Raising awareness of the special needs of these very vulnerable newborns and, above all, stress-reducing measures minimize the risks for this patient group. Together we are developing new procedures that will enable us to care for these children even more carefully.

A pregnancy usually lasts 40 weeks from the first day of the last menstrual period. Premature babies are children born before 37 0/7 weeks’ gestation, i.e. before 37 completed weeks of pregnancy + 0 days.

Premature babies can be divided into further categories according to the duration of pregnancy and their birth weight:

  • A birth before the 28th week of pregnancy (< 28 0/7 SSW) is referred to as an extremely premature birth
  • between the completed 28th week of pregnancy and before the completed 32nd week of pregnancy (28 0/7 – 31 6/7 weeks) from early premature birth
  • and between 32 weeks’ gestation and before 37 weeks’ gestation (32 0/7 – 36 6/7 weeks’ gestation) of moderately early or late preterm birth .

Birth weight;

  • A birth weight of < 2500 g is referred to as a low birth weight,
  • < 1500 g of very low birth weight
  • and < 1000 g of extremely low birth weight.

Newborn on the cot

Possible complications

In our neonatology department, we offer intensive medical care for extremely premature babies. For these particularly small, light and immature premature babies, the individual risk is assessed on the basis of various factors and the parents are advised in an interprofessional discussion. For more information, see “Shared decision-making in neonatology”.

The immaturity of the organs can lead to various complications and clinical pictures. As a rule of thumb, the younger and lighter a child is, the higher the risk of them occurring. Possible complications of prematurity:

  • Bronchopulmonary dysplasia (BPD)
  • Persistent patent ductus arteriosus (PDA)
  • Necrotizing enterocolitis (NEK)
  • Focal intestinal perforation (FIP)
  • Intraventricular hemorrhage (IVH)
  • Retinopathy of prematurity (ROP)
  • Infections

Thanks to advances in the care of premature babies, we now generally only see the clinical pictures described in extremely immature and extremely light premature babies.

Bronchopulmonary dysplasia (BPD)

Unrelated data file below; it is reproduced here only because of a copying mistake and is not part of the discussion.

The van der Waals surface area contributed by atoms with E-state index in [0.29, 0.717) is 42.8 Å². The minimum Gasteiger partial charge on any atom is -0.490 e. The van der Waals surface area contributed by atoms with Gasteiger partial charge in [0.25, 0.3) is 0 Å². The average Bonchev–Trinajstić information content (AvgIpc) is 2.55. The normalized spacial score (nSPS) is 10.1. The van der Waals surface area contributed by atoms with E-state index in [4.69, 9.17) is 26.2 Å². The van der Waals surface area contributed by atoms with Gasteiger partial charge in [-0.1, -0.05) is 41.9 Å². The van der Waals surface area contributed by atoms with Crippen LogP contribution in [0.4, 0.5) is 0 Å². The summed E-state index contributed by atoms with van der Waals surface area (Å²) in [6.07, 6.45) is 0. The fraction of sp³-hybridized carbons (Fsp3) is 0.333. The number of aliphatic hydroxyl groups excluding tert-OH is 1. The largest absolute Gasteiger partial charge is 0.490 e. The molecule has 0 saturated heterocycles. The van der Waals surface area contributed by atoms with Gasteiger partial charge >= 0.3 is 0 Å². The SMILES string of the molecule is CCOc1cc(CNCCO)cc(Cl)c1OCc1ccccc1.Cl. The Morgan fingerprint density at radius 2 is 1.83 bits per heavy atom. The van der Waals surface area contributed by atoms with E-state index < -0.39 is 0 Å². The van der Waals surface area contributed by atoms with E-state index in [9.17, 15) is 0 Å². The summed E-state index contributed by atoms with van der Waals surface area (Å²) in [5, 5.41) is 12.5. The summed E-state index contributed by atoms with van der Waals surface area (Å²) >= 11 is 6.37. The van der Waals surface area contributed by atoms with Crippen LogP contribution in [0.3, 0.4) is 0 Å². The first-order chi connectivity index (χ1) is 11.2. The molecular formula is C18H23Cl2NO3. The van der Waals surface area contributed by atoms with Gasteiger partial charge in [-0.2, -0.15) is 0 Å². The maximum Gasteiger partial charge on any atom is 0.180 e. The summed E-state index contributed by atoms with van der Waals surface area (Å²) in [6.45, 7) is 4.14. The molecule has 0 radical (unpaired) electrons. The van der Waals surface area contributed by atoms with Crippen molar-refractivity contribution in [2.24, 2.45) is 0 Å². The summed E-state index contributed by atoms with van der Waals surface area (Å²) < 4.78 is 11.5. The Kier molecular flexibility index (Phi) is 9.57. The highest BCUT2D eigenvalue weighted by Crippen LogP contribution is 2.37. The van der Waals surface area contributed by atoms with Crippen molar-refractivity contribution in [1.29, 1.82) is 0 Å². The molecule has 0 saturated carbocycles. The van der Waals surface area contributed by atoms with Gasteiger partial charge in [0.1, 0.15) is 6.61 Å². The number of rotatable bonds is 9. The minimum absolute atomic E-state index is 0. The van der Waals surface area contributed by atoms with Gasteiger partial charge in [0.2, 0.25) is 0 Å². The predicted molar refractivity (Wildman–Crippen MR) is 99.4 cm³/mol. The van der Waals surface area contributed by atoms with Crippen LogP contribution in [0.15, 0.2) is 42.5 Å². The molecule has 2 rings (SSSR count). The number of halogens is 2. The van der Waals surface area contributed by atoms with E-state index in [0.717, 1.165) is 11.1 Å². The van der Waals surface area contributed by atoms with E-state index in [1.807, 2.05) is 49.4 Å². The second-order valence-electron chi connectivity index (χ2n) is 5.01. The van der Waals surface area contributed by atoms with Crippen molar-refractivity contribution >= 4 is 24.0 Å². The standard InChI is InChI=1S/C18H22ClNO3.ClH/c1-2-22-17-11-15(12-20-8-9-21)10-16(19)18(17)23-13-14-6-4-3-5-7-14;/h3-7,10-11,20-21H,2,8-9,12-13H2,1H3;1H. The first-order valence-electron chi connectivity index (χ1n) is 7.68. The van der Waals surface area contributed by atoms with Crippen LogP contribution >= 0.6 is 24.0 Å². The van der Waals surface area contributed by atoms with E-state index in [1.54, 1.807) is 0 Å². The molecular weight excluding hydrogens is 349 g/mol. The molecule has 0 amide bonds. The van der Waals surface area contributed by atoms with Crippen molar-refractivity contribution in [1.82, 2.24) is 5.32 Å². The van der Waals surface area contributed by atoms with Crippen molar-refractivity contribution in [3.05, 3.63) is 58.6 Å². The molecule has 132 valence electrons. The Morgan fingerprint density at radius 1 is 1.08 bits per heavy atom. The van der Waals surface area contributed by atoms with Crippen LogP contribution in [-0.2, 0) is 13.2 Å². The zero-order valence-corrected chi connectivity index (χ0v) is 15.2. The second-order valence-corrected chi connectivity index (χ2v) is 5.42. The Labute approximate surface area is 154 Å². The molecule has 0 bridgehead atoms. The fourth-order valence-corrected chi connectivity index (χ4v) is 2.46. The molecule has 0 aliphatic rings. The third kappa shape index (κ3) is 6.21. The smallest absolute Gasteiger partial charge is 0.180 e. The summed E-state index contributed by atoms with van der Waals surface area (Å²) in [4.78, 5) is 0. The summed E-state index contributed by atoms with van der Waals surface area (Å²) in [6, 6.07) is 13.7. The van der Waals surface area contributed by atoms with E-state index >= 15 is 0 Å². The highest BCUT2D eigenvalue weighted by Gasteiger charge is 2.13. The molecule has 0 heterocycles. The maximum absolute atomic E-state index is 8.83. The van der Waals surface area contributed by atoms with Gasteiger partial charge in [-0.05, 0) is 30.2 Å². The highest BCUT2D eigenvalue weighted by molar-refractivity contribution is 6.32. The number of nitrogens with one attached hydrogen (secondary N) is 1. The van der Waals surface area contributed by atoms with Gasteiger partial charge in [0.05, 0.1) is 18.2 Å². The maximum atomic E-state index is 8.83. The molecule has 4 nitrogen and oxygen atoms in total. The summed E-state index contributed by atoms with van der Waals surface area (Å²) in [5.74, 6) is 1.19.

The lungs of extremely small premature babies are not yet fully mature at birth and are not yet optimally prepared for gas exchange. If an immature lung has to be supported with a ventilator and supplied with oxygen after birth, further lung maturation may temporarily stop and remodeling processes may occur in the lungs, depending on the intensity and duration of ventilation. Depending on the severity of the remodeling processes, lung function may be impaired and cardiovascular stress may persist into adulthood.

Persistent patent ductus arteriosus (PDA)

Before birth, oxygen-rich blood flows from the uterus to the child. As the lungs are not yet responsible for gas exchange at this time, the blood is fed via a short-circuit connection – the ductus arteriosus botalli – past the lungs directly into the aorta and the child’s body.

After birth and the baby is weaned, the lungs take over the gas exchange and the ductus arteriosus is no longer needed. In mature newborns, the duct usually closes spontaneously within a few hours to days.

In premature babies, the duct often remains open for a long time. A large amount of blood can flow back into the lungs through it, which can lead to lung strain and difficult breathing. The ductus arteriosus can often be reduced or even closed with conservative measures or medication. In some small premature babies, however, the closure is not successful. If there are no relevant restrictions in lung and heart function associated with the ductus, no further treatment – which would then be surgical – is usually undertaken, as the ductus often closes spontaneously during the first few years of life. This is checked after discharge from hospital with regular ultrasound checks.

Focal intestinal perforation and necrotizing enterocolitis

The immature intestines of extremely premature babies can be damaged by various external influences, such as local infections and circulatory disorders. In severe cases, the intestine can become so inflamed that parts of the intestine die off (necrotizing enterocolitis, NEK) and a rupture of the intestine occurs.

The therapy initially consists of relieving the intestines by stopping the diet and starting antibiotic therapy. Depending on the stage of the disease, abstinence from food and antibiotic therapy may be the only measures taken; in more severe cases, surgery may be necessary. In the case of isolated perforations (= small hole in the intestinal wall = focal intestinal perforation), surgery is usually performed directly.

Intraventricular hemorrhage (IVH)

The brain of the very immature premature baby is a very sensitive organ. Due to its development, it is particularly susceptible to bleeding before the 30th week of pregnancy, which can occur in the immediate vicinity of the ventricles. Depending on the extent of the hemorrhage, a breakthrough into the ventricular system (= intraventricular hemorrhage) or the surrounding brain tissue is possible. The severity of the bleeding determines the prognosis.

Severe bleeding can lead to a circulatory disorder of the cerebrospinal fluid (CSF), which can lead to the development of a “hydrocephalus”. In such cases, pressure must sometimes be relieved by draining the cerebrospinal fluid to the outside. Bleeding into the brain tissue can lead to relevant functional impairments depending on the location. We care for premature babies under 30 0/7 weeks of pregnancy during the first 3 days of life according to a concept for the prevention of cerebral hemorrhage.

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